Computational Methods and Applications in Optical Imaging and Spectroscopy

Open Access
Author:
Mehta, Nikhil N
Graduate Program:
Electrical Engineering
Degree:
Doctor of Philosophy
Document Type:
Dissertation
Date of Defense:
September 30, 2015
Committee Members:
  • Zhiwen Liu, Dissertation Advisor
Keywords:
  • Nonlinear optics
  • spectroscopy
  • ultrafast optics
  • two dimensional phase retrieval
  • coherent Raman spectroscopy
  • compressive sensing
  • ultrashort pulse characterization
Abstract:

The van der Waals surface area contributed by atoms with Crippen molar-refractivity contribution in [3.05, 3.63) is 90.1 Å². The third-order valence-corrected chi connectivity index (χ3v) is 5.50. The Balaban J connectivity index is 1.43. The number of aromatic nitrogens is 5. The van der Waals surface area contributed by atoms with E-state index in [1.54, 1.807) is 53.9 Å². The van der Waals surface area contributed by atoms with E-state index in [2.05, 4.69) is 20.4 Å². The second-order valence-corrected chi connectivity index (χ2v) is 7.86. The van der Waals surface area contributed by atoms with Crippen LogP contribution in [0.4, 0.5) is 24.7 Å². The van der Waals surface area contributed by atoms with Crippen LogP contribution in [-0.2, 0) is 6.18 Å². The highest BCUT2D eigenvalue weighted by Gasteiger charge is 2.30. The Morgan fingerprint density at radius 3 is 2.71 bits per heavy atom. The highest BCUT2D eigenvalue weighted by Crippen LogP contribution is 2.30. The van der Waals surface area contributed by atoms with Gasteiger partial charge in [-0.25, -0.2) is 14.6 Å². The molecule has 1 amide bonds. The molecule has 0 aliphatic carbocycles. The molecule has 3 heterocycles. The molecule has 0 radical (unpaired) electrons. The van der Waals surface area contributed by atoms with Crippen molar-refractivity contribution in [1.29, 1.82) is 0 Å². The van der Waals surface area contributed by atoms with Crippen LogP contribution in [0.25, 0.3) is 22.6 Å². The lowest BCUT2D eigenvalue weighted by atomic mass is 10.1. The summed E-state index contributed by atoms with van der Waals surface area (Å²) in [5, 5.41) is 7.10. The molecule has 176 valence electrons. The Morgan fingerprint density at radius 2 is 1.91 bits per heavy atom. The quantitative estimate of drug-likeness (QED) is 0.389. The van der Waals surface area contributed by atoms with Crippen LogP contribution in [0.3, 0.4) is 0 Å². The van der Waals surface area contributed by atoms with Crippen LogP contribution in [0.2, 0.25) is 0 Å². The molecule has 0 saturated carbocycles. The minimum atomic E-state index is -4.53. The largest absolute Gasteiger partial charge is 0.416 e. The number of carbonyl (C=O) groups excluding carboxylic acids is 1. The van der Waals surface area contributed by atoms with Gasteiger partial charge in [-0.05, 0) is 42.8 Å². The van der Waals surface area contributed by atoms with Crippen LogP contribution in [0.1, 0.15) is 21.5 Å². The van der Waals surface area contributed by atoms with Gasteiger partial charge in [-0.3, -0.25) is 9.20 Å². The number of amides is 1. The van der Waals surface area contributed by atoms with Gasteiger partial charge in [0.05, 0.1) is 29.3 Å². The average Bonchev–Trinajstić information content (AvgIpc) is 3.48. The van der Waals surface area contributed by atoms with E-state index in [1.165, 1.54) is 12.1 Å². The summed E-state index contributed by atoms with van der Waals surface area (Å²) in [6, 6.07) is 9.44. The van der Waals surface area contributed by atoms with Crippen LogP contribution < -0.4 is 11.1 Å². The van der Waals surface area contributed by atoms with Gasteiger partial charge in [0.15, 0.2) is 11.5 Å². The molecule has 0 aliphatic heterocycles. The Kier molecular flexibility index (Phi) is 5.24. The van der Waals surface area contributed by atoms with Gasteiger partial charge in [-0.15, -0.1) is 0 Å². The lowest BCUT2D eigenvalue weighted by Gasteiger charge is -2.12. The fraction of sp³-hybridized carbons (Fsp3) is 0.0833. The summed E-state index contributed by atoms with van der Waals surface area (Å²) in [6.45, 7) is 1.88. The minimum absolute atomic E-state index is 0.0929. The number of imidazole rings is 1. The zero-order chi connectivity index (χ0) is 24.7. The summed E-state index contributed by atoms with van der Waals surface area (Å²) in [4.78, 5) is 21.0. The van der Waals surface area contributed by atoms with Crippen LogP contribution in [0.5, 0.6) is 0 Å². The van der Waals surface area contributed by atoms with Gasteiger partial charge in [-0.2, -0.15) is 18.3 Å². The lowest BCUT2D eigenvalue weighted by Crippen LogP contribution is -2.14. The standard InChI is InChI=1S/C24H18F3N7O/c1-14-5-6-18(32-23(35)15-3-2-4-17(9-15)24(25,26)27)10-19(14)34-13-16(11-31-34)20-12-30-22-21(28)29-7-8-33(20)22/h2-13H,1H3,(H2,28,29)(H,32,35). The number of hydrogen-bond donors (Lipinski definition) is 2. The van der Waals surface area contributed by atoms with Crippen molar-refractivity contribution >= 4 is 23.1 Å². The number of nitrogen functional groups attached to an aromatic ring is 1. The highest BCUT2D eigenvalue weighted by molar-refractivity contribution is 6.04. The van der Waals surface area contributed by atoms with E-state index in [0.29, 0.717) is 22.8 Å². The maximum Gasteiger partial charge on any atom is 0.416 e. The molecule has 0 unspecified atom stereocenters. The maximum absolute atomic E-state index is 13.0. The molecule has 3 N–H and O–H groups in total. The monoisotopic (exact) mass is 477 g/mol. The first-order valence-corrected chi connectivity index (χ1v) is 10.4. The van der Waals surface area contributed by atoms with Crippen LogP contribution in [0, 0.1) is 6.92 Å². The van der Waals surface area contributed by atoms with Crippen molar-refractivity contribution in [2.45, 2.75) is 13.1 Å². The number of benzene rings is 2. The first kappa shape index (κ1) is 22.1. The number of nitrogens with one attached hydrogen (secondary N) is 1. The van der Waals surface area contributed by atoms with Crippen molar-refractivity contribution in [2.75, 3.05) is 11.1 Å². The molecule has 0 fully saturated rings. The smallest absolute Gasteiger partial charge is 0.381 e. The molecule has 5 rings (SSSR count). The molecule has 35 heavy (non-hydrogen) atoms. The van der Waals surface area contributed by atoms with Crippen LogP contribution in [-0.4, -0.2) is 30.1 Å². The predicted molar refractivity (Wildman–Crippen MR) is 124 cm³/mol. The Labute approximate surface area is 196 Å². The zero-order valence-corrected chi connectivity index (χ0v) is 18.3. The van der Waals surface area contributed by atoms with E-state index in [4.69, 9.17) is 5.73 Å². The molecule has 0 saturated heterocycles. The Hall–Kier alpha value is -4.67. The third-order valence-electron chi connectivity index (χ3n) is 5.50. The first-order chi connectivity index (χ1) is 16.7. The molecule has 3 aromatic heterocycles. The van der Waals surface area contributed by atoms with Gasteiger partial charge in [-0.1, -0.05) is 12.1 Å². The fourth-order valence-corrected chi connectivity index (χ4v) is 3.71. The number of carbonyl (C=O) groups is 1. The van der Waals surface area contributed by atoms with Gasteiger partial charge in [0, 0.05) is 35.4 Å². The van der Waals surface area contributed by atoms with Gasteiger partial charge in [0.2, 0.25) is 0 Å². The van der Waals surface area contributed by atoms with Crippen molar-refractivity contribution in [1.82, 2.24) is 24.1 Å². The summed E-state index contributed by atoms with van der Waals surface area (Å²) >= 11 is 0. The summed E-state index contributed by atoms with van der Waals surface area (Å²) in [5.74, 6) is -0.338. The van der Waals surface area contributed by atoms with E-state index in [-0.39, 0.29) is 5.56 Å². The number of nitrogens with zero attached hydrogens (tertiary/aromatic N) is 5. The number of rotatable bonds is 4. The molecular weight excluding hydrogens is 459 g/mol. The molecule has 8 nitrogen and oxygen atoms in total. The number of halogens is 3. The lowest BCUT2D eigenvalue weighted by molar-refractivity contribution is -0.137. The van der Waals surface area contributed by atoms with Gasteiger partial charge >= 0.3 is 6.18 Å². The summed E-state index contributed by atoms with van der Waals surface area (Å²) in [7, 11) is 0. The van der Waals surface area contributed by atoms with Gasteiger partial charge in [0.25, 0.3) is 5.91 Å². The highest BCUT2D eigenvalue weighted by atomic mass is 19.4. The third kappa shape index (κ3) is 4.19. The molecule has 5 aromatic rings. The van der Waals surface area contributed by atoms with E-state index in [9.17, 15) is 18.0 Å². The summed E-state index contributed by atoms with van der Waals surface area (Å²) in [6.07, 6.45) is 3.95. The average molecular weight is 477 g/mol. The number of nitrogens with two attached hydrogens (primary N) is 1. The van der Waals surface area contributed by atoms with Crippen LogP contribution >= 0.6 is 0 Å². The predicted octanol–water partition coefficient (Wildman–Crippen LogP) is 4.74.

This dissertation presents my work in application of computational techniques and the resulting enhancements to several non-linear and ultrafast optical imaging and spectroscopy modalities. The importance of novel computational optical imaging schemes which aim to overcome the limitations of conventional imaging techniques by leveraging the availability of computational resources and the vast body of literature in computational signal processing is emphasized. In particular the computational techniques of compressive sensing and two dimensional phase retrieval are introduced in the broad context as inversion techniques suitable for optical applications including coherent anti-Stokes Raman holography, non-linear spectroscopy, and ultrashort pulse characterization. It is shown that both computational techniques seek to improve key signal metrics such as higher signal to noise ratio (SNR) and better resolution than can be obtained traditionally within the specific imaging modality. Coherent anti-Stokes Raman scattering (CARS) holography is a novel imaging modality which combines the principles of coherent anti-Stokes Raman scattering and holography to provide label-free, chemical selective, scanning-free, and single shot 3D imaging modality. Compressive CARS holography is introduced as a sparsity constrained holographic image reconstruction technique to enhance the optical sectioning capability of CARS holography by suppressing out-of-focus background noise inherent in 3D images processed from a typical single 2D hologram. The advantages of compressive sensing guided signal acquisition strategy in optical spectroscopy is presented by proposing ‘compressive multi-heterodyne optical spectroscopy’ as a novel technique for ultra-high resolution frequency comb spectroscopy. Using numerical simulations, our proposed compressive frequency comb spectroscopy technique is shown to be well-suited for recording narrow line spectra at ultra-high sampling over broad spectral range by leveraging sparsity inherent in such spectra. We next present applications of phase retrieval in optical imaging and spectroscopy. In particular we use 2D phase retrieval technique to enhance the resolution of sum frequency generation vibrational spectroscopy (SFG-VS) whose unique surface selectivity enables qualitative and quantitative study of chemical species at surfaces/interfaces. Specifically, our key contribution is that we show that our 2D phase retrieval based inversion algorithm enables measurement of characteristic molecular vibrational spectra of air/dimethyl sulfoxide interface at resolutions significantly better than that achievable in conventional SFG-VS acquisition system. Lastly, we address the limitation of the commonly used pulse characterization technique: frequency resolved optical gating (FROG) to spatio-temporally characterize the ultrafast pulse. Using a simple spectral holographic recording technique, we present a modified 2D phase retrieval based algorithm to measure the spectral phase at every spatial location in the vicinity of focus of an objective and thereby track the spatio-temporal evolution of the pulse along its optical axis.